If \(f\) is a (new, cuspidal, normalised) modular eigenform, then one can associate to \(f\) an automorphic representation \(\pi_f\) of the group \(\operatorname{GL}_2(\mathbf{A})\) (where \(\mathbf{A}\) is the adele ring of \(\QQ\)). This object factors as a restricted tensor product of components \(\pi_{f, v}\) for each place of \(\QQ\). These are infinite-dimensional representations, but they are specified by a finite amount of data, and this module provides functions which determine a description of the local factor \(\pi_{f, p}\) at a finite prime \(p\).
The functions in this module are based on the algorithms described in:
[LW11] | David Loeffler and Jared Weinstein, On the computation of local components of a newform, Mathematics of Computation (to appear), 2011. Online version. |
AUTHORS:
Calculate the local component at the prime \(p\) of the automorphic representation attached to the newform \(f\).
INPUT:
Note
The argument twist_factor determines the choice of normalisation: if it is set to \(j \in \ZZ\), then the central character of \(\pi_{f, \ell}\) maps \(\ell\) to \(\ell^j \varepsilon(\ell)\) for almost all \(\ell\), where \(\varepsilon\) is the Nebentypus character of \(f\).
In the analytic theory it is conventional to take \(j = 0\) (the “Langlands normalisation”), so the representation \(\pi_f\) is unitary; however, this is inconvenient for \(k\) odd, since in this case one needs to choose a square root of \(p\) and thus the map \(f \to \pi_{f}\) is not Galois-equivariant. Hence we use, by default, the “Hecke normalisation” given by \(j = k - 2\). This is also the most natural normalisation from the perspective of modular symbols.
We also adopt a slightly unusual definition of the principal series: we define \(\pi(\chi_1, \chi_2)\) to be the induction from the Borel subgroup of the character of the maximal torus \(\begin{pmatrix} x & \\ & y \end{pmatrix} \mapsto \chi_1(a) \chi_2(b) |b|\), so its central character is \(z \mapsto \chi_1(z) \chi_2(z) |z|\). Thus \(\chi_1 \chi_2\) is the restriction to \(\QQ_p^\times\) of the unique character of the id’ele class group mapping \(\ell\) to \(\ell^{k-1} \varepsilon(\ell)\) for almost all \(\ell\). This has the property that the set \(\{\chi_1, \chi_2\}\) also depends Galois-equivariantly on \(f\).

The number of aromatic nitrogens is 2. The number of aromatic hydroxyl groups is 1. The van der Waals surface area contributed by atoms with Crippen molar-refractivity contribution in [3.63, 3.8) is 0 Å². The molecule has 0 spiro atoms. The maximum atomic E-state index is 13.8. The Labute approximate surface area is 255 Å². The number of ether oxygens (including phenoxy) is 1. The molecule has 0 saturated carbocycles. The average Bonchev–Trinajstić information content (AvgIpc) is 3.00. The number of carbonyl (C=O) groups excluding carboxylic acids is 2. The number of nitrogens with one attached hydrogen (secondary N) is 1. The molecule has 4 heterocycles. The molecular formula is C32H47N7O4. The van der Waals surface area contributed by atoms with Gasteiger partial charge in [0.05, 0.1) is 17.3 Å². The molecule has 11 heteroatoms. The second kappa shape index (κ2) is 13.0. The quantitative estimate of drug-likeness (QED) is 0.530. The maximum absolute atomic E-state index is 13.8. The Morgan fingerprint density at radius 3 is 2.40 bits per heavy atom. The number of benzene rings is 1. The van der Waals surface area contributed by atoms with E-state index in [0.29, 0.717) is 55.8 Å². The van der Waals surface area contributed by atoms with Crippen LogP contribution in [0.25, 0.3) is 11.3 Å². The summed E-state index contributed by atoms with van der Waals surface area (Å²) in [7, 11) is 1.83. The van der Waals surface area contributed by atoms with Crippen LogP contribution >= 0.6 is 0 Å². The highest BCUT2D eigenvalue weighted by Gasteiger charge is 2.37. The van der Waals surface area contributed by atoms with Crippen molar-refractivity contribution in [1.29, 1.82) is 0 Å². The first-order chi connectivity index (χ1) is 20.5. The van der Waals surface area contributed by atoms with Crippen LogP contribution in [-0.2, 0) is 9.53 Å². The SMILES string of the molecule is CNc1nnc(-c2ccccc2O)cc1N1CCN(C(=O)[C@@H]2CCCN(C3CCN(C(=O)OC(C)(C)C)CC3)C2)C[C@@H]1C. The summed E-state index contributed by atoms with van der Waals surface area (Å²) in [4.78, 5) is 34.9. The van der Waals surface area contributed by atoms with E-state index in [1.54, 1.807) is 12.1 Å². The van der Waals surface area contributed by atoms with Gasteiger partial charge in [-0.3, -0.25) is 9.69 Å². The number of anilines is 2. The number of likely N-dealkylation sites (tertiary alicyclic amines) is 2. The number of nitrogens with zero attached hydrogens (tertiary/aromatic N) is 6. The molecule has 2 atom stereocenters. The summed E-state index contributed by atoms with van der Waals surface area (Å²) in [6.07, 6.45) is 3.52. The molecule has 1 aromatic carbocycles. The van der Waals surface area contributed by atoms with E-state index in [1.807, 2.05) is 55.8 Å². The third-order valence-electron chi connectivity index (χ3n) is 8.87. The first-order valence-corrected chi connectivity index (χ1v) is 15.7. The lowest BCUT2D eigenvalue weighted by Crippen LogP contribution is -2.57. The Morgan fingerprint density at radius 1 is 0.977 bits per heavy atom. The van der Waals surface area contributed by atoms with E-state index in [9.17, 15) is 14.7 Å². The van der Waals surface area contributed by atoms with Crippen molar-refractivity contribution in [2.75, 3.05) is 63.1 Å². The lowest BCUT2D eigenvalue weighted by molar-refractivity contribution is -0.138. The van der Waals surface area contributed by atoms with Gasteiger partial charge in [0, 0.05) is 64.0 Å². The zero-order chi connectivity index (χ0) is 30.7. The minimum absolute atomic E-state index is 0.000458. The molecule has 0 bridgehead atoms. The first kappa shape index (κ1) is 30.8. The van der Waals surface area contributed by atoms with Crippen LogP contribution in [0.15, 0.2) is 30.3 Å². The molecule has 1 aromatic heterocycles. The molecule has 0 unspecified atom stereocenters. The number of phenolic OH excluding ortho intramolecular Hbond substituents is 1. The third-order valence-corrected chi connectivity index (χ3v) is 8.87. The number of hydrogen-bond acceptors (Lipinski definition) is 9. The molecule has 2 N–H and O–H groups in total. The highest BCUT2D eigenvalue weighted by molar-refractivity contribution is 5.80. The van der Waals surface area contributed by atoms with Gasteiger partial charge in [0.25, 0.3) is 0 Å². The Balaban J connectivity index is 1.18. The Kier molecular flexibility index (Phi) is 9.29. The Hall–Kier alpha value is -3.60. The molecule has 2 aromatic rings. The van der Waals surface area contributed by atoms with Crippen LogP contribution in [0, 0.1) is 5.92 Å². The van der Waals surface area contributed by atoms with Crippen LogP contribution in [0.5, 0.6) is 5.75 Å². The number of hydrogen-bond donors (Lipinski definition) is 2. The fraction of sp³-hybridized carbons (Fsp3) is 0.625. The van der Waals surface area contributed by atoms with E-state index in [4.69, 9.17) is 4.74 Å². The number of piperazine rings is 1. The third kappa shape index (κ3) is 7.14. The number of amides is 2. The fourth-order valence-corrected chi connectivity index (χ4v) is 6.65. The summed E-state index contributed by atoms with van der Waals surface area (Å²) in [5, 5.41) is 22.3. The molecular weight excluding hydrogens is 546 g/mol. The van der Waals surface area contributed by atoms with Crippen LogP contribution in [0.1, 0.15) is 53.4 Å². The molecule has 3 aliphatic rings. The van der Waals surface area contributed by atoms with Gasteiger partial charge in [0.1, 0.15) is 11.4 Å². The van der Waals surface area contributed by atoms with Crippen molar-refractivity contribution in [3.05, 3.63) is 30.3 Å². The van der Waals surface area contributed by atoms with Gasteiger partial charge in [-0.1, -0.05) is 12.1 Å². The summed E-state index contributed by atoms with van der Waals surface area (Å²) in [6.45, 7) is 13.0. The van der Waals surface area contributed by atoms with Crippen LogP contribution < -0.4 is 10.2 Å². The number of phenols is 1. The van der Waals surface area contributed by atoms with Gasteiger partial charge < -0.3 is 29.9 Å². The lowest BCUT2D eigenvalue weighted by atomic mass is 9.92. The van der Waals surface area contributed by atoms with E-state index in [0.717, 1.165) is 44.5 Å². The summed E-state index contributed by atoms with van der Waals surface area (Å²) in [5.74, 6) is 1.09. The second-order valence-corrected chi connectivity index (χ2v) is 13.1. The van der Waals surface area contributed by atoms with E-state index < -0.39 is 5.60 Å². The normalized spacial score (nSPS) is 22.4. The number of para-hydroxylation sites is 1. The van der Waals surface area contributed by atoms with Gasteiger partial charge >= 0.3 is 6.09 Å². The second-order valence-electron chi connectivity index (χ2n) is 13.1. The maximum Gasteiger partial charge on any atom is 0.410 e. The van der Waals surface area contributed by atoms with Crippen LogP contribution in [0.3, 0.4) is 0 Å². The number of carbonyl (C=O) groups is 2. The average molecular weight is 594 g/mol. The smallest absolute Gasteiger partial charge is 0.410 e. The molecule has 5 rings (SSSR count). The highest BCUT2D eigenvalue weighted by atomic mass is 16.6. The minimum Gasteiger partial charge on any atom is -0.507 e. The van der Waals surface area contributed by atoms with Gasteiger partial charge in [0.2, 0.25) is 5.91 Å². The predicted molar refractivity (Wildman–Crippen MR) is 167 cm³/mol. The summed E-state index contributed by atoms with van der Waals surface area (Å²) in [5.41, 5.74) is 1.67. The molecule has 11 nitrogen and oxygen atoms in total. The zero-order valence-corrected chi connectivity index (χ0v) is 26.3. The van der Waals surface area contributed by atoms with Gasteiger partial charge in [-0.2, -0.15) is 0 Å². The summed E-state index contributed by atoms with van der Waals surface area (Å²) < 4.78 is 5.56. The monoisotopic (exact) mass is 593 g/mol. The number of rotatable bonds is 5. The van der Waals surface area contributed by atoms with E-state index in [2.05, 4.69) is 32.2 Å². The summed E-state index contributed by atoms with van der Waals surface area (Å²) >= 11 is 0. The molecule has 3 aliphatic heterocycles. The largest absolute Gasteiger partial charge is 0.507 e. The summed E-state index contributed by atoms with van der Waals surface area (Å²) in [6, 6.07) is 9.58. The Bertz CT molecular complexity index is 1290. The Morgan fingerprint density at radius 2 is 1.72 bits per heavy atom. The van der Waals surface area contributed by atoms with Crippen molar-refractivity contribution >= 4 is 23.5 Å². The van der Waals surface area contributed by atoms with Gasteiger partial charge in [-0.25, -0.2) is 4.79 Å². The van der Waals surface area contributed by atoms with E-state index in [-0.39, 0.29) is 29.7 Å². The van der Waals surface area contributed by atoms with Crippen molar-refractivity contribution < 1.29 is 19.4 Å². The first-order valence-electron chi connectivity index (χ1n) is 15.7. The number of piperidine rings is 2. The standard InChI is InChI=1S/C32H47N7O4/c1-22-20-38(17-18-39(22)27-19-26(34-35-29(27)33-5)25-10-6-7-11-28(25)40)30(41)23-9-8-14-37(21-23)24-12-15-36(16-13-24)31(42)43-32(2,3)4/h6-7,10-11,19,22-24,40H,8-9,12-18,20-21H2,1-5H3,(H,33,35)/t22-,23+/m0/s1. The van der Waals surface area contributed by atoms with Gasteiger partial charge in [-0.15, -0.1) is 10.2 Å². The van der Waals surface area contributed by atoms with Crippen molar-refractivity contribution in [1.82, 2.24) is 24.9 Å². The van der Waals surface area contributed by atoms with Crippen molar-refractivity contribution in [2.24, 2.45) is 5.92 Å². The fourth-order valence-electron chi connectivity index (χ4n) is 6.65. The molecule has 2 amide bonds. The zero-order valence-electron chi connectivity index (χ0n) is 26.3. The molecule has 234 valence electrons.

EXAMPLE:
sage: Pi = LocalComponent(Newform('49a'), 7); Pi
Smooth representation of GL_2(Q_7) with conductor 7^2
sage: Pi.central_character()
Character of Q_7*, of level 0, mapping 7 |--> 1
sage: Pi.species()
'Supercuspidal'
sage: Pi.characters()
[
Character of unramified extension Q_7(s)* (s^2 + 6*s + 3 = 0), of level 1, mapping s |--> d, 7 |--> 1,
Character of unramified extension Q_7(s)* (s^2 + 6*s + 3 = 0), of level 1, mapping s |--> -d, 7 |--> 1
]
Bases: sage.structure.sage_object.SageObject
Base class for local components of newforms. Not to be directly instantiated; use the LocalComponent() constructor function.
Return the central character of this representation. This is the restriction to \(\QQ_p^\times\) of the unique smooth character \(\omega\) of \(\mathbf{A}^\times / \QQ^\times\) such that \(\omega(\varpi_\ell) = \ell^j \varepsilon(\ell)\) for all primes \(\ell \nmid Np\), where \(\varpi_\ell\) is a uniformiser at \(\ell\), \(\varepsilon\) is the Nebentypus character of the newform \(f\), and \(j\) is the twist factor (see the documentation for LocalComponent()).
EXAMPLES:
sage: LocalComponent(Newform('27a'), 3).central_character()
Character of Q_3*, of level 0, mapping 3 |--> 1
sage: LocalComponent(Newforms(Gamma1(5), 5, names='c')[0], 5).central_character()
Character of Q_5*, of level 1, mapping 2 |--> c0 + 1, 5 |--> 125
sage: LocalComponent(Newforms(DirichletGroup(24)([1, -1,-1]), 3, names='a')[0], 2).central_character()
Character of Q_2*, of level 3, mapping 7 |--> 1, 5 |--> -1, 2 |--> -2